This morning I received a call from my good friend, Stacy, detailing an unfolding work drama with her new archenemy. The archenemy is named Fifi.
“Is she a poodle?” I asked. A fair question given her name.
“No, she’s not even French. But she wants people to think she is. She’s been known to wear a beret. And in meetings she is always staring off into mid-distance dreamily, as if she’s listening to some inner accordion music on the bank on the Seine.”
“What does she look like?” I asked. I have recently been forced to watch all the Marvel superhero movies by a dictatorial 13-year-old. I have found the villains to be disappointingly one-dimensional and their evil appearance far too obvious. If I saw a green rock-formation with red eyes powering toward me, I’d have no doubt that he was up to no good. I like my enemies to be a bit more nuanced.
“She looks like an asparagus,” Stacy said. “All fancy on top and straight as a stalk from her neck down.” Asparagus is my least favorite vegetable so this helped me start birthing a negative opinion of this broad before I even learned of Stacy’s gripes against her.
Stacy’s issues with Fifi were focused mainly on typical workplace histrionics. Fifi routinely undermined Stacy with their boss. She took credit for Stacy’s work. She “forgot” to invite Stacy to important meetings.
Frankly, after the promising asparagus comparison, I was hoping for something more diabolical than routine office backstabbing. Stacy could sense that I was losing interest, so she added this log to the fire:
“And, get this! My mom visited the office a week ago. I introduced her to everyone, including Fifi because she basically threw herself in our path. And then that night—that very night!—Fifi Facebook-friended my mom! My mom called me right away. She was absolutely tickled and accused me of painting a negative portrait of Fifi.”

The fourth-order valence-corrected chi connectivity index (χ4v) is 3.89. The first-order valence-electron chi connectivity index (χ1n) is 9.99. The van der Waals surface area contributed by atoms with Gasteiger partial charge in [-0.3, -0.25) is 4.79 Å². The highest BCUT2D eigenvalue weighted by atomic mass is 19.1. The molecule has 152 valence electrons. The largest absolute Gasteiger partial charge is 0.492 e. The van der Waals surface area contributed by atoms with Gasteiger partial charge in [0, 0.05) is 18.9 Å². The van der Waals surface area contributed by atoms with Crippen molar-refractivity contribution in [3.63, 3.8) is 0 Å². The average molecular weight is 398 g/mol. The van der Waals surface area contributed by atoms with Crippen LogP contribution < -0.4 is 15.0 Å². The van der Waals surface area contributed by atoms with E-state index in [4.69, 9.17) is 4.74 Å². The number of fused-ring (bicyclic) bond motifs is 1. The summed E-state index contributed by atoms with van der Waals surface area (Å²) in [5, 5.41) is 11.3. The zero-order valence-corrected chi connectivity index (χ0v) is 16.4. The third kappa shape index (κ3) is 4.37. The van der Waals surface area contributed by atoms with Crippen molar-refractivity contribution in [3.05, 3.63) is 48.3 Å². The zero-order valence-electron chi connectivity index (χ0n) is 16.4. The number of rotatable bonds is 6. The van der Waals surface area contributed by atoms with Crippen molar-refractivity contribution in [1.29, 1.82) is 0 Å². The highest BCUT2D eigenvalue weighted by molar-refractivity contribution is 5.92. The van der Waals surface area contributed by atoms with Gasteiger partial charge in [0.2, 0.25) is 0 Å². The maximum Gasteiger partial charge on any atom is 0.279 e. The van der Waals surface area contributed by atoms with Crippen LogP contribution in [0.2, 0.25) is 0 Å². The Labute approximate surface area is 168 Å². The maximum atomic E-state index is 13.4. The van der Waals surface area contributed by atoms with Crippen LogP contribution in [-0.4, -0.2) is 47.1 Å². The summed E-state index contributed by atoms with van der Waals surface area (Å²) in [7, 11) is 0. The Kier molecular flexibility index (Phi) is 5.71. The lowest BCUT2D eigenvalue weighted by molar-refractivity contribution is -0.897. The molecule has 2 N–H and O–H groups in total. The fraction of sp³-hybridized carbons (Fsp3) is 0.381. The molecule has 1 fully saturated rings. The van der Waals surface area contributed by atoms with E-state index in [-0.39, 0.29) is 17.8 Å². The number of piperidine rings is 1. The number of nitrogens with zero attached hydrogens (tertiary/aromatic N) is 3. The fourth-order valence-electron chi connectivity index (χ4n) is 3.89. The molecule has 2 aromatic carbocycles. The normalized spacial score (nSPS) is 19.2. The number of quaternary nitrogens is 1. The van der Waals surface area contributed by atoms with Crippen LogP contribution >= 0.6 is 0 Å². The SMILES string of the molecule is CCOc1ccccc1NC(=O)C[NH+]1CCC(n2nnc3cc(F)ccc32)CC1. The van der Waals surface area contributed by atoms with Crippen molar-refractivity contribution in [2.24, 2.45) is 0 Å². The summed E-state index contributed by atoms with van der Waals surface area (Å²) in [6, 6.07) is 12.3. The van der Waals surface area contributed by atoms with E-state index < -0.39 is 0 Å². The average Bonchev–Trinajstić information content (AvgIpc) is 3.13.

“That is one evil asparagus!” I said, deeply impressed by Fifi’s passive-aggressive master stroke.
Stacy’s mom doesn’t know “how to work The Facebook” so she clicks the share button, rather than the like button, on any syrupy inspirational meme that appears in her feed. Many of these memes are illustrated with sad-eyed kittens or other mournful baby animals who do not appeared to be buoyed by the motivational sentiments they’re representing.
“No one ever likes or comments on the crazy nonsense my mom posts on Facebook,” Stacy said. “Well, Fifi immediately liked all of her posts and left comments like: ‘Kittens are the best!’ I wanted to respond: ‘Really? What are they the best at? Chasing string? Kittens are idiots.’”
(Readers: I do not agree that kittens are idiots.)
“My mom invited her for dinner, and Fifi accepted!” Stacy said. “By the end of the night, she’ll probably be in the will.”
“How do you think this will all end?” I asked. “Based on my Marvel superhero immersion classes, I’m hoping for a spectacular final battle where good does not necessarily triumph over evil.”
“Well, next week, I plan to steal her lunch every day from the office refrigerator,” she said.
“Not exactly what Dr. Doom would do, but it’s a start,” I said.
Stacy was silent for a moment. And then she asked: “Do you think sleeping with her would be a good way to vanquish her?”
I figured this was where she was headed. Stacy has a weakness for women who hate her. Now I knew exactly how this movie will end.
We find our hero, Stacy, stripped of all power and weeping hysterically as the Evil Asparagus coolly stalks out of her life. The camera pans across the room to a mewing kitten, a love gift from Stacy to Fifi. The kitten’s eyes suddenly turn demonic red.